BLURB, ARTICLE & PUBLICATION


BLURB BY: ANGUS MORRISON 


 


 

 


• Featured in Philippine Star Newspaper '2016 vis-à-vis the 10th Florence International Biennale of Contemporary Art


•  Rome  ­­Journal (Ako ay Pilipino) ‘2015 Filipino artists won the Silver Medal Award and The Key of Florence, Medal of Recognition, vis-à-vis the 10th Florence International Biennale of Contemporary Art


 

• Gone are the Days of Michael '2014 • Oil on linen canvas •160 x 140 cm

The triumph of Evil. The traditional image of archangel Michael, leading God's armies against evil forces in the Book of Revelation, and defeating Satan, is completely reversed in Allanrey "migz" Salazar's "Gone are the days of Michael". Justice, purity and faith are victims of negativity, hatred and violence, while the warning "Evil will prevail if good men do nothing" is placing a call to action: take the right stand in the eternal struggle between good and evil. On closer inspection, it also invites us to ponder the duality of human nature and its role within the greater whole, and to reflect on the internal conflict between the forces of light and the forces of darkness. It's the hidden struggle we all live with every day, sometimes inflicting intangible wounds to ourselves and to others, sometimes healing them, just as when we are guided by faith and justice, just as when art carries a message of hope. The triumph of Good,

by: Giovanni Cordoni '2015 


A RADICAL DEPARTURE


 


EVIL WILL PREVAIL, IF GOOD MEN DO NOTHING !


~Evil Will Prevail, If Good Men Do Nothing” is the catchphrase of Allanrey ‘migz’ Salazar’s mixed media painting on linen canvas. Lucifer, the great deceiver stabs Michael the archangel in the torso with his three-pronged fork and extends the middle dirty finger of his right hand. Michael collapses and will soon drop his sword and judgment scales. Michael, also known as Saint Michael in the Catholic Church, is an archangel of the Judaic, Christian and Islamic religious traditions. He was first mentioned in the Hebrew bible, being considered a defender of Israel, according to the vision of Daniel. Later, the Christian church recruited him for the same role. He is the patron saint of Ukraine, amongst other countries and cities in the world.

Most popularly in culture, he is known from the Book of Revelation in the New Testament as God’s chief angel who battled and defeated Satan. He is usually depicted as a warrior in full armour, brandishing a sword and sometimes, the scales with which he judges souls at the time of Judgement. Lucifer, the embodiment of corruption and evil, sometimes depicted as a dragon, is slain and cast out of heaven and into hell. Not so here. Defeating evil requires a monumental effort. To default on moral responsibility - to refrain from making an intervention when necessary; to avoid confrontation out of fear for personal consequences; to turn a blind eye to abuse; all these defaults will allow evil to triumph.

HBeing a Filipino contemporary artist, Salazar no doubt employs imagery of the Catholic culture from his native land to make radical reinterpretations. To my knowledge, in no way has Michael the archangel ever been depicted in such a manner. Perhaps, in a world of such staggering contradictions concerning morality, it is time to reconsider what archangel Michael truly represents. This picture does not have to be a mark of doom and gloom but rather, a rational observation that can lead to beneficial outcomes, both socially and culturally. This, I think, is the message Salazar could convey with this work. The painting in turn inspires in me a powerful reflection on morals and a wholehearted desire to act against evil.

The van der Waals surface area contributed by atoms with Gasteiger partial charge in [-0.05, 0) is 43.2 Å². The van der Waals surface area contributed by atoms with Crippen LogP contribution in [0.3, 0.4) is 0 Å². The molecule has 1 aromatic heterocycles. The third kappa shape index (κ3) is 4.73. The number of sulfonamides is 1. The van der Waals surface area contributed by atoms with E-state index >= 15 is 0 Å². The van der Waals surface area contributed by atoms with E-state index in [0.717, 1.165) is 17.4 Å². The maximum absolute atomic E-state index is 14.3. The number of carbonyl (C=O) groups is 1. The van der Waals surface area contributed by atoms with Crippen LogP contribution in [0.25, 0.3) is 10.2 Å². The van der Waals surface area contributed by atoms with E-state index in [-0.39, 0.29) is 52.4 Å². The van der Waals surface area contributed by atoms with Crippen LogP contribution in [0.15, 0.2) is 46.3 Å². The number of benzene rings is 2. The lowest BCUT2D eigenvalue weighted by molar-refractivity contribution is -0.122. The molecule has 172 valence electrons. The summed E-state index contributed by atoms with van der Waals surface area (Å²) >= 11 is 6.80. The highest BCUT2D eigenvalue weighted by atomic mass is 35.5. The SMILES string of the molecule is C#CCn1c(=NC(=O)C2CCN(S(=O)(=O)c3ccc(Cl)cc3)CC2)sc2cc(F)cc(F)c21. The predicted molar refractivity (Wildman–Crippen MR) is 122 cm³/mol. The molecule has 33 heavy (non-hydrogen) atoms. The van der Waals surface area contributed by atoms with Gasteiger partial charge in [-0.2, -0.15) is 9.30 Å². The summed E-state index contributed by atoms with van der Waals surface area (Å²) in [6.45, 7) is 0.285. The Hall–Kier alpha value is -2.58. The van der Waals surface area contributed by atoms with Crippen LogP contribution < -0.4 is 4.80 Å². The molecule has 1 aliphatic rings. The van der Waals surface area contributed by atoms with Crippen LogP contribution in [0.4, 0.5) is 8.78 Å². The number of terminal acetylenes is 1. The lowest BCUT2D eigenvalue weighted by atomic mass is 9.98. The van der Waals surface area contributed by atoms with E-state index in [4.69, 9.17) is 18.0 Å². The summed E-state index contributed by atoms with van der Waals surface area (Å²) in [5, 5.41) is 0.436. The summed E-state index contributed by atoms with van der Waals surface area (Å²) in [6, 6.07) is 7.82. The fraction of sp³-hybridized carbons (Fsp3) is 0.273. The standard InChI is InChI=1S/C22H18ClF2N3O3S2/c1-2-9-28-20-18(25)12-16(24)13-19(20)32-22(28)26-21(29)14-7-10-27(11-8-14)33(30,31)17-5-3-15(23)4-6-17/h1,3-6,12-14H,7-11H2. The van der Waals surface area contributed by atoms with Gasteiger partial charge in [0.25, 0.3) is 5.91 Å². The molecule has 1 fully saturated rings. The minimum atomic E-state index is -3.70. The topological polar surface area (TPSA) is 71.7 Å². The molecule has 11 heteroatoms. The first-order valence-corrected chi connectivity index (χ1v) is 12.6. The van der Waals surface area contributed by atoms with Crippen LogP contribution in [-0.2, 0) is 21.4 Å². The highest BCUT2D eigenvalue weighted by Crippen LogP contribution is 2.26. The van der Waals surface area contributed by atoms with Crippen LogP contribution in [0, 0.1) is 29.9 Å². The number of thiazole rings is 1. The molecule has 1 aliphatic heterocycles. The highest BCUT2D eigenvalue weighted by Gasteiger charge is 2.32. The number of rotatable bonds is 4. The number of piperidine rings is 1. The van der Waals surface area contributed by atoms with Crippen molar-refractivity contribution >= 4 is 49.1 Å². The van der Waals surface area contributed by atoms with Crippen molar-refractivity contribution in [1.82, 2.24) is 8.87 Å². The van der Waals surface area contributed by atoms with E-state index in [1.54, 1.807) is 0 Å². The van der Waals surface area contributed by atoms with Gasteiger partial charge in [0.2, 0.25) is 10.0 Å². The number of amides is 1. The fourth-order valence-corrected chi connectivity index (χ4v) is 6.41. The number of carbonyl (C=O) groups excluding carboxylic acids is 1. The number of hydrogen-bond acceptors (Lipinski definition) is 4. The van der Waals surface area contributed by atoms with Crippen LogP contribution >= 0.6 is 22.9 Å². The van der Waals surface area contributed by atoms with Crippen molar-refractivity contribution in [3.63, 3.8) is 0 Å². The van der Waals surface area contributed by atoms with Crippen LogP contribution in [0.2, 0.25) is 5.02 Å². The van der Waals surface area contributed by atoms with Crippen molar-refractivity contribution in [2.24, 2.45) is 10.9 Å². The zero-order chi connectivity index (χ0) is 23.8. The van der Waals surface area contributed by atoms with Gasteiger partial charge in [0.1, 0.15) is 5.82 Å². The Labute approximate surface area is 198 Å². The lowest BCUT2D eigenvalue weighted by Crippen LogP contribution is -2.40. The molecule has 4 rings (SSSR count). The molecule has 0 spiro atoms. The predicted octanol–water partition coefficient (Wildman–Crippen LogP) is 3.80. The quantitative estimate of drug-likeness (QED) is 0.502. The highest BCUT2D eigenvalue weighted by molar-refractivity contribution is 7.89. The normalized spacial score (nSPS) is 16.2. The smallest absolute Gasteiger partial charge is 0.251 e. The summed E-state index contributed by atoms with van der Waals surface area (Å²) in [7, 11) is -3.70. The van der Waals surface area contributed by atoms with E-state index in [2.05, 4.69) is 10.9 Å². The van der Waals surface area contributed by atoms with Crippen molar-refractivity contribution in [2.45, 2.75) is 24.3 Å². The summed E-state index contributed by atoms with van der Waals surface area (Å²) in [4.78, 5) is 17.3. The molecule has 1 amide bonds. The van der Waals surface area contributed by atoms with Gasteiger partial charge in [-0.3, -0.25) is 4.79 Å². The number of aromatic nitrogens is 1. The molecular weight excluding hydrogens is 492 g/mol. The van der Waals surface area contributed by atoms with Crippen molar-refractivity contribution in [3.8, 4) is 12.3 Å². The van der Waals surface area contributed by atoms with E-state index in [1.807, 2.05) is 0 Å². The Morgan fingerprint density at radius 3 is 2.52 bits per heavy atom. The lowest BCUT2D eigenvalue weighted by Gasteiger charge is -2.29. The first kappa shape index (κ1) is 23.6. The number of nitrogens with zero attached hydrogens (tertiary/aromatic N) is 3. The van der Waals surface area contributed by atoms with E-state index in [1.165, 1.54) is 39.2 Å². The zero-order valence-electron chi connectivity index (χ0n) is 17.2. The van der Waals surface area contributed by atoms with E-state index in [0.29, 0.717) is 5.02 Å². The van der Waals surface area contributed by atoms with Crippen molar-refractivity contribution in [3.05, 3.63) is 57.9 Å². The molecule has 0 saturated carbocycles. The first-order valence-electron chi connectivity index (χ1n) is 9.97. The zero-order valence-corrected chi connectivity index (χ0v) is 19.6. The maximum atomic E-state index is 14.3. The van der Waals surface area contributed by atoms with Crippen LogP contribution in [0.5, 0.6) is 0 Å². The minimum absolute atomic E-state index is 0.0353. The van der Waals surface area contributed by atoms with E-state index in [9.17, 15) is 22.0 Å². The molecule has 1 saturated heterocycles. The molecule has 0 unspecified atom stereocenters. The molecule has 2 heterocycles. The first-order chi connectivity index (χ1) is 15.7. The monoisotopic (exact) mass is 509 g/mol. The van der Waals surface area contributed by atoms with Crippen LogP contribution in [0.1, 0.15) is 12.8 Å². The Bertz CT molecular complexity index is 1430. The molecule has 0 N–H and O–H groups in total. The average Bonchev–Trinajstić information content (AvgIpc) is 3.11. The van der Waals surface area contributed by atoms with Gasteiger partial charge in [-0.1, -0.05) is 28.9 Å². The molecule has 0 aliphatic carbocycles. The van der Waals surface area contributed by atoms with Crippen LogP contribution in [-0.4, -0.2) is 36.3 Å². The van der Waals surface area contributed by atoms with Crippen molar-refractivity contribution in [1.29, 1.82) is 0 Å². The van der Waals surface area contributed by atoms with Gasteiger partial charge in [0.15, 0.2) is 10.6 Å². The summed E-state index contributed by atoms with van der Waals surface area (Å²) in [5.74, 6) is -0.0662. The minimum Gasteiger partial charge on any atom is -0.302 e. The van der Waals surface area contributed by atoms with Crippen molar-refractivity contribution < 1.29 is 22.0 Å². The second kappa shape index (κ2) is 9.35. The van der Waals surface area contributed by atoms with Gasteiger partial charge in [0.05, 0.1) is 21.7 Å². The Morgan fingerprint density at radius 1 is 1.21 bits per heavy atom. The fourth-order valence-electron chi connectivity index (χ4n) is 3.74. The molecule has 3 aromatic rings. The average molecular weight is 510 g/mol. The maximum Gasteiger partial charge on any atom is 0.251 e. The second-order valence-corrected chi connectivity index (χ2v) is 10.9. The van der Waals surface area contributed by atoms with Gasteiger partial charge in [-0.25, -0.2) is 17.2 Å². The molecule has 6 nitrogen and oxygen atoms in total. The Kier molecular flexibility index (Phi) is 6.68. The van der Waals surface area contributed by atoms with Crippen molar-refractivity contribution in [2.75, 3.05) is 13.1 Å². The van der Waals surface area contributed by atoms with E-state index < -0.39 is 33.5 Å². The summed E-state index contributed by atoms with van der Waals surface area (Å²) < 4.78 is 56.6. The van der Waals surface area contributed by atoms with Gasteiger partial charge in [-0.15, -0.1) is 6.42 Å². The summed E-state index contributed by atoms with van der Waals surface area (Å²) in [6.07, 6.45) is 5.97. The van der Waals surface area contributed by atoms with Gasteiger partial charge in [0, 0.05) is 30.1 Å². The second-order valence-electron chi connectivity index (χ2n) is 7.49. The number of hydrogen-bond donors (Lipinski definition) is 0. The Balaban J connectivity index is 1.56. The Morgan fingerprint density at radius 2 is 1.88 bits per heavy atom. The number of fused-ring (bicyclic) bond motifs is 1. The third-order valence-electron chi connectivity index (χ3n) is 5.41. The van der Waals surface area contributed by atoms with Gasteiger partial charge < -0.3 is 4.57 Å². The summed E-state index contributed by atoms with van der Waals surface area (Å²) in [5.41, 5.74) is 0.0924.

This grotesque painting entitled “Gone Are The Days of Michael” is an iconic piece of work. I believe that art such as this is a sine-qua-non in our present world, which indeed represent ironic turning of the tables in terms of social, political, cultural and religious iconography. For the artist, you cannot just simply shut your eyes to the malevolence that’s really happening and lurking around you. The great battle of good and evil in this world of ours, the only thing necessary for the triumph of evil, is for good men to do nothing.

By: Incognito 2015



“STEADY” : A CELEBRATION OF FRENCH-FILIPINO

RELATIONS AT GALERIE TALMART IN PARIS

The Talmart Gallery, near the Georges Pompidou Center in Paris, will celebrate the 60th anniversary of diplomatic relations between France and the Philippines on December 7. For the occasion, the gallery will showcase the energy and creativity of “Sanlikha”, an artist-initiative composed of Filipinos of varied artistic professions (painters, filmmakers, etc.) with their studios based in Ile Sait-Denis, a suburb north of Paris.

A month long exhibit by painter Miguel Salazar will be inaugurated emphasizing on his recent works that set the title for the show : STEADY. Likewise, on the day of the opening, will be presented a film and 3 video installations by three other artists from the group.

The film, Mambabarang sa Paris (Un sorcier philippin à Paris), is a film-in-progress signed Glenn Cruz, a filmmaker known for Rehab, Best Short Film at the Manila Film Festival in 1999, O Pag-Ibig, 2nd prize winner for Short Film at the Gawad CCP in 2001, Saludo kay Pidol (2003), a homage to king of Filipino comedy Dolphy, and his latest short film Le Reglement, presented at the recent “48-Hour Film Festival” in Paris. Video installations to complement the film-screening will present recent works of Sandra Palomar “Sanlikha” Paris group of artists.

The exhibit Steady will consist of 15 recent canvasses and 3 sculptures by Salazar. His works consist of layers of pigment merging into delicate and subtle color fields. Lengthily meditated, well composed, and unusual in their dimension, his canvasses are fixed—and this distinguishes them—with nuts and bolts that bring to the fluidity of his superimposed layers, applied often after very long intervals, a stability that gives the title to his series of new works. Nuts, bolts, washers, rivets and iron bars all the more characterize his sculptures. Salazar hails from Caloocan and grew up between Mindoro and Quezon city, before moving to Europe, finally settling in France where he now lives and works.